DALLAS — Scientific research on the coronavirus is moving fast. Here's an update on some early data analysis concerning the question, "Will warm weather kill the virus?
In fact, I responded to this very question just last week.
He looked at the growth curve of the virus in countries around the world and compared that to the how hot and humid those countries are.
“Are you sort of finding a sweet spot between humidity and cases?” I asked him.
“That's what it seems like. So, this is what it seems like looking at the data,” Dr. Bukhari said.
Dr. Bukhari's study, called "Will coronavirus pandemic diminish in summer?" looked at 320,000 worldwide COVID-19 cases.
He found 90% of transmissions, through March 22, have occurred in regions that are cooler and drier.
For example, the growth rate accelerated faster in Iran, Norway, France, and the United States. But it was much slower in warmer, more humid countries like Singapore, Thailand and Indonesia.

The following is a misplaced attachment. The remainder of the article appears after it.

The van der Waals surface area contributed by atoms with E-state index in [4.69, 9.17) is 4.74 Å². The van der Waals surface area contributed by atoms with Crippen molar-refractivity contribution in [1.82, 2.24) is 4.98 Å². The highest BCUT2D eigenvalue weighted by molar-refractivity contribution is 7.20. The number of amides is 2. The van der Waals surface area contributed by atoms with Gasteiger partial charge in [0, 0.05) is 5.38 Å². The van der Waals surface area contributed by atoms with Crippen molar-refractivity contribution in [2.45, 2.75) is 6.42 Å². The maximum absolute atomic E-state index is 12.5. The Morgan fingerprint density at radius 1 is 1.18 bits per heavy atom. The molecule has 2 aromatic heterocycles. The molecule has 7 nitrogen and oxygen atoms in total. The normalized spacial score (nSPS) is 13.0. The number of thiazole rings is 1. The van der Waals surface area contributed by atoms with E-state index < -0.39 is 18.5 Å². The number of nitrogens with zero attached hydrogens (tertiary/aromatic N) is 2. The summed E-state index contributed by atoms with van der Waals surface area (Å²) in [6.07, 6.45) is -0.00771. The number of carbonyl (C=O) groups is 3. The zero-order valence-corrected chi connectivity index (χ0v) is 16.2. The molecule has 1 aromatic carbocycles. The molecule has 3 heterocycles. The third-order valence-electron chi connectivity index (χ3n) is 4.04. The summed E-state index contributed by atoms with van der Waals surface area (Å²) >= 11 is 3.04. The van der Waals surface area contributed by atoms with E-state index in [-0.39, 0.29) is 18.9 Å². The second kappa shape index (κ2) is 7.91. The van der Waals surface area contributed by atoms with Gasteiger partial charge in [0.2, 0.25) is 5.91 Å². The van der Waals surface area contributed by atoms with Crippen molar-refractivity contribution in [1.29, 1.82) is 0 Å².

“What it means is in cold and dry countries you may need to take more efforts,” he said.
Dr. Buhkari found a similar pattern in the US. Cooler, drier places like New York, Washington and New Jersey have higher growth rates than Texas, Georgia, California, Florida and Arizona. This pattern is similar to what researchers know about many other, but not all, viruses.
However, this is a preliminary study that has not gone through regular scientific scrutiny. And Dr. Bukhari said other factors are also at play, like travel restrictions, social distancing and the extent of underlying medical conditions.
There's still a lot to learn.
“We don't know if temperature is more important. We don’t know if humidity is more important. Or we don't know if both of them are equally important,” he said.
So, early indications are that cooler, drier places are at a disadvantage when it comes to fighting the infection. But when it comes to the question, will warm weather kill the virus? The answer is still unknown.
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